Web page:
I’m now 5 weeks off meds and more importantly, doing really well. It hasn’t been easy though, not by a long shot. Despite a long, slow, very measured taper, the final leap from bare minimum amount of prozac to none at all wasn’t without its challenges. Thankfully, the head zaps didn’t happen this time, but the fluctuating mood most definitely did. I can see why this would often be interpreted as a relapse of ‘illness’, because at times it was overwhelming. It was bad enough on occasion that I was prepared to believe a lifetime on a drug I do not need was preferable to a few more weeks of enduring withdrawal and giving my brain a chance to adjust.

Of course, circumstances were slightly against me too. I have a lot on, as do we all, and I tend to be at my most reactive (read volatile) when I feel under pressure. I’ve felt under pressure a lot this last few weeks, and managing my reaction to that has been my biggest challenge. My tendency of old would be to push on, keep going, multitask as necessary, forgo breaks etc etc, and there was a bit of that going on. Here’s a shocker – IT DOES NOT WORK!

Despite knowing that there has been a fallout every single time I’ve reduced my dose over the last year, despite telling myself beforehand that I would make allowances for it, the volatility caught me by surprise. One particularly tough day I resorted to self harm. I said things like, ‘Maybe this is who I am without drugs’. ‘Maybe I really do need the drugs’. ‘I can’t do this’.  I don’t like who I am off drugs’

None of these thoughts were helpful, the self harm certainly wasn’t.

I’ve been minding a really stunning dog this last few weeks. He’s a giant ball of love and enthusiasm, the only problem we ran up against is that he’s used to running around freely outside at home. I don’t have the space for him to do that here, so his exercise needs to be on a lead. He’s not used to this and our first few walks were a tug of war from start to finish. I spoke to his owner, and went out and got him an anti-pull harness.

(This tangent will make sense in a minute, I promise)

Our first walk on the new harness wasn’t exactly a massive success because I made a classic mistake. I assumed the lead would fix everything, without me having to do anything. Perhaps unsurprisingly, that wasn’t the case. While there was some improvement, he still pulled a lot, I still had to rely on strength rather than co-operation to manage him. I came home frustrated, then had a think. The training harness came with instructions. There were many, many videos on youtube about training a dog with one of these leads. So we went right back to basics, and did it the right way. We both needed to adjust, adapt and learn. It was slow going but I’ve seen a huge, huge change in him. Now walks are no longer a constant tug of war, he just needs an occasional reminder to slow down and remember that I’m in charge, and it’s a far more enjoyable experience for us both.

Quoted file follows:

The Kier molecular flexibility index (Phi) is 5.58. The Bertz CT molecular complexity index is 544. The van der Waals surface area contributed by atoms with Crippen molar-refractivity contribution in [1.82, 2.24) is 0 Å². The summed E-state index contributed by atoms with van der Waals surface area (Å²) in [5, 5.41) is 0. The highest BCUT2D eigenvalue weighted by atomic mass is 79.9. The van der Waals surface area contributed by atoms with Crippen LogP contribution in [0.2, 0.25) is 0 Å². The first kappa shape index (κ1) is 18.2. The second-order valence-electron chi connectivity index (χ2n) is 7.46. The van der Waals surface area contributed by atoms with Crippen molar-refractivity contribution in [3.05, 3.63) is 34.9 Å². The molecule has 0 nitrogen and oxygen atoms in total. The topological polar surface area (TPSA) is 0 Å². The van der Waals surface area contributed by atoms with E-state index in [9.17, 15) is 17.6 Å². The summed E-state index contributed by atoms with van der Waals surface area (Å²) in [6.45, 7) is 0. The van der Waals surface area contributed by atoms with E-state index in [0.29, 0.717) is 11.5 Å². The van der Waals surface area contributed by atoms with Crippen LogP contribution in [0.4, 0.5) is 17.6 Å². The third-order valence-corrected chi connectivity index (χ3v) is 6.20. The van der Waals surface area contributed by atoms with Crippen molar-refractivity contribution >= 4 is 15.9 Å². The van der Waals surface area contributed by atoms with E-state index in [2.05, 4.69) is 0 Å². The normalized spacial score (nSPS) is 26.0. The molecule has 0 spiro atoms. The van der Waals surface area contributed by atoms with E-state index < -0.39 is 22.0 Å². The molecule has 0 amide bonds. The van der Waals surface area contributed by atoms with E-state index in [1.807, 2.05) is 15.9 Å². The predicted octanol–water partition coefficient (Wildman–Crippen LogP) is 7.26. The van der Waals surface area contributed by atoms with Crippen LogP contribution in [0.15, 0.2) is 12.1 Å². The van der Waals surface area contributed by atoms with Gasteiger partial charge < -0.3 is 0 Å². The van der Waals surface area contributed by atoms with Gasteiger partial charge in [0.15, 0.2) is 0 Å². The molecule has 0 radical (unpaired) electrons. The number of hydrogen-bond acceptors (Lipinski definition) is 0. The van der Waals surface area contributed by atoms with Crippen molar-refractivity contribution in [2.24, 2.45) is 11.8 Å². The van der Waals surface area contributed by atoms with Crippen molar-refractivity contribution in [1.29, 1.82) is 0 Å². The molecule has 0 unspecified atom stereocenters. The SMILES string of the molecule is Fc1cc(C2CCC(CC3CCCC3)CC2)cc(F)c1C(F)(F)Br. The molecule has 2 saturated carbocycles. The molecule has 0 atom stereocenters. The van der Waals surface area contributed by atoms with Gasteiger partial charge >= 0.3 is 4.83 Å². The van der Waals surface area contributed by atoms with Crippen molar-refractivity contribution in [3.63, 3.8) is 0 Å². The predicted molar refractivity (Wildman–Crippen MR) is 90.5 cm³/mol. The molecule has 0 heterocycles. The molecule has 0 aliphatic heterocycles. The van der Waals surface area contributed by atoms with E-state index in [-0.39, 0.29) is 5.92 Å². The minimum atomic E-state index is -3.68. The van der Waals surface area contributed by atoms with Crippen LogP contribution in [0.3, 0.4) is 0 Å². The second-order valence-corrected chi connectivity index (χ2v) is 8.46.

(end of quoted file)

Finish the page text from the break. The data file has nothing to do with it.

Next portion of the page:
Do you see the analogy? Prozac was my harness. On it’s own, it made minor improvements, but the bulk of the change came from the work I put in. Now I’ve moved to the next stage, the equivalent of training the dog to walk off lead but behave just as well. He’s not ready for that yet, but I am. With a proviso. I cannot let myself forget everything I’ve learned the past few years.  Just as the dog would regress quickly to old habits without regular training, I will lose the stability and calm I’ve cultivated if I don’t continue to practice what got me here in the first place.

Sleep. Space. Calm. Sleep. One thing at a time. Breaks. Sleep. Diet. Did I mention sleep?

Now, when I feel that familiar knot forming in my stomach, it serves as a reminder to pause, think about what I’m doing, and figure out which part of that doing is causing the knot. 9 times out of 10 it will with be because I’m trying to do too much, or trying to control something that is out of my control.

I wouldn’t take paracetamol every day in case I get a headache, so I’m not going to take prozac everyday in case I get overwhelmed. The overwhelm is my reminder to think. If I can’t feel it, I’ll push on till it becomes strong enough that I feel it despite the prozac, and then it’s a much, much bigger problem.

I’m not relapsing, or unable to cope. I’m learning to live with my emotional self.

 

This article has 5 Comments

  1. Thank you for this post!
    After years of avoiding antidepressants I finally started on them again…..found myself sleeping up to 15 hours a day…numbed alright, but sledgehammered. I also got the most complex, movie-like dreams….I’ve gone to half a dose now….and am planning on reducing this in the Spring.
    Your post is inspiring….sending every best wish to you Charlie xxxx

  2. Delighted you can do without Prozac.
    What about the people that can’t.
    In your article you failed to advise people NOT to follow your example.
    Many people are on Mood Stabilers and other high potency medication and to stop these without MEDICAL ADVICE could lead to serious consequences

    1. Seamus, I see your point and would never, ever advocate that anyone just stop meds based on my experience. I have said so countless times across many articles, both here and in independently published pieces. This post is a continuation of a very long story, anyone who has read the blog regularly knows that this is merely my experience. When I publish something elsewhere, I ALWAYS include the caveat that NO ONE should ever stop meds either based on my experience or without advice.

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